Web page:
For many new food and beverage companies, landing placement in Whole Foods is often an important goal. The influential retailer is viewed by many as a powerful launching pad for expanded sales and distribution within the natural channel and beyond.
However, we’ve heard from plenty of brand owners and distributors about how difficult it is to get a product into Whole Foods, a process that has become increasingly competitive amid the natural grocer’s use of local “foragers,” who are tasked with finding new brands for its shelves.
We wanted to hear about what entrepreneurs should know about the process, and the best approach to getting their products authorized for sale at Whole Foods.
Recently, FBU sat down with Sherie Grillon, the owner of NoLA’s Fresh Foods, who sells her fresh salsas in over 75 stores in the New England area, including some Whole Foods locations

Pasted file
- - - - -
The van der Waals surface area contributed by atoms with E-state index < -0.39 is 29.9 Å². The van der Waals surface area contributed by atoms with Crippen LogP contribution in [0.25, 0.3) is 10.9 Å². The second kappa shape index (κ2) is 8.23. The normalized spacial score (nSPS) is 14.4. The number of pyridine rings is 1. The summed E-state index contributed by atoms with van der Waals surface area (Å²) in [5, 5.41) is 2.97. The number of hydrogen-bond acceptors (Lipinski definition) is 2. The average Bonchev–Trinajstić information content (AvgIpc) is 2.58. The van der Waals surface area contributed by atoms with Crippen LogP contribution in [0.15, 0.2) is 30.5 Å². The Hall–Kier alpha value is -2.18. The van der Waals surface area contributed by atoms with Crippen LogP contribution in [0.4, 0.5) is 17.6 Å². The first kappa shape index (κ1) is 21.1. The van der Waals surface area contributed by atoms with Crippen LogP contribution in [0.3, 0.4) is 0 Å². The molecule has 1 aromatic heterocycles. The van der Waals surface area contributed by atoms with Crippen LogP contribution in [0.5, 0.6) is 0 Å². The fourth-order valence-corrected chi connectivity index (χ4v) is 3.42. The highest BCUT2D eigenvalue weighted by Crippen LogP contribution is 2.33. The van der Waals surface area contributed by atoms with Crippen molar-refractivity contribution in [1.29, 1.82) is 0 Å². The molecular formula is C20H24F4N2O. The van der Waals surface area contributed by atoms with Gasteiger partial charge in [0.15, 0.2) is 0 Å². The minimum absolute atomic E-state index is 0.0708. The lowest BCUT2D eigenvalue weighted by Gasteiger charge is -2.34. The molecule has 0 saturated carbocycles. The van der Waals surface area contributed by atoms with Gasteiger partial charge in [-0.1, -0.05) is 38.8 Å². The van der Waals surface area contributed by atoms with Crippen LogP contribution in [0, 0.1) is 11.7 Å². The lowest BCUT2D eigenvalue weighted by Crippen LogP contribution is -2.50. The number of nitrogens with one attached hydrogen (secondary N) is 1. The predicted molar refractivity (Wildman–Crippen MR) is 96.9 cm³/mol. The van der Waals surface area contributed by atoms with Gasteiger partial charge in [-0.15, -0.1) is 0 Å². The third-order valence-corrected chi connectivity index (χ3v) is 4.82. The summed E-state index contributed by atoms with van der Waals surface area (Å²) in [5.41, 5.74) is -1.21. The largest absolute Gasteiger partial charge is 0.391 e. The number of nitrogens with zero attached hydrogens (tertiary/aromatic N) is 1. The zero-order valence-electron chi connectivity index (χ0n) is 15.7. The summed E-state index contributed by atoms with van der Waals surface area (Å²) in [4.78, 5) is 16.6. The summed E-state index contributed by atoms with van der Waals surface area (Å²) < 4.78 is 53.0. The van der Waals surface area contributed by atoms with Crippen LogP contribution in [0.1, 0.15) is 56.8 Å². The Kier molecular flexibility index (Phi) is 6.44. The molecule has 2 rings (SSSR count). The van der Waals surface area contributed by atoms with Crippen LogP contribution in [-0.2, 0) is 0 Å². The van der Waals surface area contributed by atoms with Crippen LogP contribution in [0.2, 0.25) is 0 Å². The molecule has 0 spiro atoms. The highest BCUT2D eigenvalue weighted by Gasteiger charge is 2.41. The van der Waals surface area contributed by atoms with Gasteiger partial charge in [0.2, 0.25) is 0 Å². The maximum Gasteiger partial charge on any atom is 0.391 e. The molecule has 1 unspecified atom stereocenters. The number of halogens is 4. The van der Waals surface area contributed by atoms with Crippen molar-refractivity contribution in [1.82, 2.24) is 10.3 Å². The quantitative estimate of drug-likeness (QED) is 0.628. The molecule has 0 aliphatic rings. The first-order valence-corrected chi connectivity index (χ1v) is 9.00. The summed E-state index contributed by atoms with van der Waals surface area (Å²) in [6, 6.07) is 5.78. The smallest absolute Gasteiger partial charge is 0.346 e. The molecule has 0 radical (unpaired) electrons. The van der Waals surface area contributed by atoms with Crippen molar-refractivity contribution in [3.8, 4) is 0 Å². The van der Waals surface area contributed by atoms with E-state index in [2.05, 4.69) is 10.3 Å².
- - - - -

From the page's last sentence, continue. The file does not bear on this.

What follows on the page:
We asked Grillon about her journey on getting into Whole Foods, including how long it took and the grocer’s requirements for brands.
While she noted that every Whole Foods store is different, Grillon told FBU that getting in touch with one of company’s forager wasn’t the hard part. It was the immense paperwork she had to go through after making her initial pitch.
“[The paper work] was extensive,” Grillon explained. “It took me about two months to fill out, going back and forth with everything you need. It’s pages and pages long and it has to do with everything down to your auto insurance.”
Catch the rest of this informative interview as Grillon talks more about how to make your way into Whole Foods as well as the requirements to stay on the retailer’s shelves.